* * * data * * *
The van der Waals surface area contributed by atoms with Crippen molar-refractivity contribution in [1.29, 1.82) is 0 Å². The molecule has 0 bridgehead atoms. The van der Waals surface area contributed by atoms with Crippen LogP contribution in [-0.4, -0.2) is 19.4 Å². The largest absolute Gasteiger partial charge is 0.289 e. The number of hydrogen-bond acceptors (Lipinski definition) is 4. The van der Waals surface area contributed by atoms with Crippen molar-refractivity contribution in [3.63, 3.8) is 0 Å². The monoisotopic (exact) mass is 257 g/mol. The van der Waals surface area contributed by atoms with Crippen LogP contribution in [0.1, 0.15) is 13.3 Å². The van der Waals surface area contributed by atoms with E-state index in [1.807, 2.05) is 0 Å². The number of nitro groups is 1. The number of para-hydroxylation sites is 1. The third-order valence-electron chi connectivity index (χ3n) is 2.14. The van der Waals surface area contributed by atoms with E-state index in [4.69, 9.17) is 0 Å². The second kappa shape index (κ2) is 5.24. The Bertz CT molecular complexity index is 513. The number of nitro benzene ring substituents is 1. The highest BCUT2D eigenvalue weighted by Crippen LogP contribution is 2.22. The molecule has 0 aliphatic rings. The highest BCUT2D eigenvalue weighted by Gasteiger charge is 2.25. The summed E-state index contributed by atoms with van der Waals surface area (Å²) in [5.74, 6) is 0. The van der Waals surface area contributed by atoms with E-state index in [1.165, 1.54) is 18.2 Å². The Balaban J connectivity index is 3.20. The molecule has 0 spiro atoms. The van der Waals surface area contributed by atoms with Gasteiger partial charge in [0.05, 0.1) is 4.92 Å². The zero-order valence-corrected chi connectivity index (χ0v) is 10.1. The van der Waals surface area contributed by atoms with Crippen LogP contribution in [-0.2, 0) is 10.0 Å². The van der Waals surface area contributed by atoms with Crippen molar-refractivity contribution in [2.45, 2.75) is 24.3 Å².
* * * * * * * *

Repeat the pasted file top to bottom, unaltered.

The van der Waals surface area contributed by atoms with Crippen molar-refractivity contribution in [1.29, 1.82) is 0 Å². The molecule has 0 bridgehead atoms. The van der Waals surface area contributed by atoms with Crippen LogP contribution in [-0.4, -0.2) is 19.4 Å². The largest absolute Gasteiger partial charge is 0.289 e. The number of hydrogen-bond acceptors (Lipinski definition) is 4. The van der Waals surface area contributed by atoms with Crippen molar-refractivity contribution in [3.63, 3.8) is 0 Å². The monoisotopic (exact) mass is 257 g/mol. The van der Waals surface area contributed by atoms with Crippen LogP contribution in [0.1, 0.15) is 13.3 Å². The van der Waals surface area contributed by atoms with E-state index in [1.807, 2.05) is 0 Å². The number of nitro groups is 1. The number of para-hydroxylation sites is 1. The third-order valence-electron chi connectivity index (χ3n) is 2.14. The van der Waals surface area contributed by atoms with E-state index in [4.69, 9.17) is 0 Å². The second kappa shape index (κ2) is 5.24. The Bertz CT molecular complexity index is 513. The number of nitro benzene ring substituents is 1. The highest BCUT2D eigenvalue weighted by Crippen LogP contribution is 2.22. The molecule has 0 aliphatic rings. The highest BCUT2D eigenvalue weighted by Gasteiger charge is 2.25. The summed E-state index contributed by atoms with van der Waals surface area (Å²) in [5.74, 6) is 0. The van der Waals surface area contributed by atoms with E-state index in [1.165, 1.54) is 18.2 Å². The Balaban J connectivity index is 3.20. The molecule has 0 spiro atoms. The van der Waals surface area contributed by atoms with Gasteiger partial charge in [0.05, 0.1) is 4.92 Å². The zero-order valence-corrected chi connectivity index (χ0v) is 10.1. The van der Waals surface area contributed by atoms with Crippen LogP contribution in [-0.2, 0) is 10.0 Å². The van der Waals surface area contributed by atoms with Crippen molar-refractivity contribution in [2.45, 2.75) is 24.3 Å².